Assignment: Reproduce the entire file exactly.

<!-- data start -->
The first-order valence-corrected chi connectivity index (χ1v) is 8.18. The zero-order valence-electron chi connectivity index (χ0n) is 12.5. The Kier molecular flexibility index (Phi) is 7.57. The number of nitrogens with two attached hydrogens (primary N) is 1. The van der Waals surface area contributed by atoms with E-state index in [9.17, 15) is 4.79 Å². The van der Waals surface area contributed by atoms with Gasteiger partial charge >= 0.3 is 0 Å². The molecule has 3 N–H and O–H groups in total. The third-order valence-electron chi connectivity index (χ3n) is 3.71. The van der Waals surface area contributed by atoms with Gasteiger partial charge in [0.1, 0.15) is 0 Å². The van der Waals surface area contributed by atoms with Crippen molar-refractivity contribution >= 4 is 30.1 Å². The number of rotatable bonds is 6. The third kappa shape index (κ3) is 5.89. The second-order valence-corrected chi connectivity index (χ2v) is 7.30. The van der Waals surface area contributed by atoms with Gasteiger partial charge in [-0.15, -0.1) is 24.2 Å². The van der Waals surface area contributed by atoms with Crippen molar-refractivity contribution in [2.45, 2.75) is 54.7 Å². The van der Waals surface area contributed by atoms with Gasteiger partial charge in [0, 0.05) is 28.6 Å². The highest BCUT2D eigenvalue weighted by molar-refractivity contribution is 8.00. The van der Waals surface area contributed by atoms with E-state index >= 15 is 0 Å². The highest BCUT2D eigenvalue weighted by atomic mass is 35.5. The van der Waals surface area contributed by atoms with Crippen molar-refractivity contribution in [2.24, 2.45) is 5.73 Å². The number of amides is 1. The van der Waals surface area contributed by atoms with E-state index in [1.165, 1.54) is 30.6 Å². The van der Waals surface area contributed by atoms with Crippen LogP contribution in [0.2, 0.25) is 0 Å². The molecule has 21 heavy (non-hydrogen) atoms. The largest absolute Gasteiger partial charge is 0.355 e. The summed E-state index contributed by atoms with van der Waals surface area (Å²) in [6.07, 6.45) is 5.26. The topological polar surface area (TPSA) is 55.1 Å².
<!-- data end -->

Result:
The first-order valence-corrected chi connectivity index (χ1v) is 8.18. The zero-order valence-electron chi connectivity index (χ0n) is 12.5. The Kier molecular flexibility index (Phi) is 7.57. The number of nitrogens with two attached hydrogens (primary N) is 1. The van der Waals surface area contributed by atoms with E-state index in [9.17, 15) is 4.79 Å². The van der Waals surface area contributed by atoms with Gasteiger partial charge >= 0.3 is 0 Å². The molecule has 3 N–H and O–H groups in total. The third-order valence-electron chi connectivity index (χ3n) is 3.71. The van der Waals surface area contributed by atoms with Gasteiger partial charge in [0.1, 0.15) is 0 Å². The van der Waals surface area contributed by atoms with Crippen molar-refractivity contribution >= 4 is 30.1 Å². The number of rotatable bonds is 6. The third kappa shape index (κ3) is 5.89. The second-order valence-corrected chi connectivity index (χ2v) is 7.30. The van der Waals surface area contributed by atoms with Gasteiger partial charge in [-0.15, -0.1) is 24.2 Å². The van der Waals surface area contributed by atoms with Crippen molar-refractivity contribution in [2.45, 2.75) is 54.7 Å². The van der Waals surface area contributed by atoms with Gasteiger partial charge in [0, 0.05) is 28.6 Å². The highest BCUT2D eigenvalue weighted by molar-refractivity contribution is 8.00. The van der Waals surface area contributed by atoms with E-state index >= 15 is 0 Å². The highest BCUT2D eigenvalue weighted by atomic mass is 35.5. The van der Waals surface area contributed by atoms with Crippen molar-refractivity contribution in [2.24, 2.45) is 5.73 Å². The number of amides is 1. The van der Waals surface area contributed by atoms with E-state index in [1.165, 1.54) is 30.6 Å². The van der Waals surface area contributed by atoms with Crippen LogP contribution in [0.2, 0.25) is 0 Å². The molecule has 21 heavy (non-hydrogen) atoms. The largest absolute Gasteiger partial charge is 0.355 e. The summed E-state index contributed by atoms with van der Waals surface area (Å²) in [6.07, 6.45) is 5.26. The topological polar surface area (TPSA) is 55.1 Å².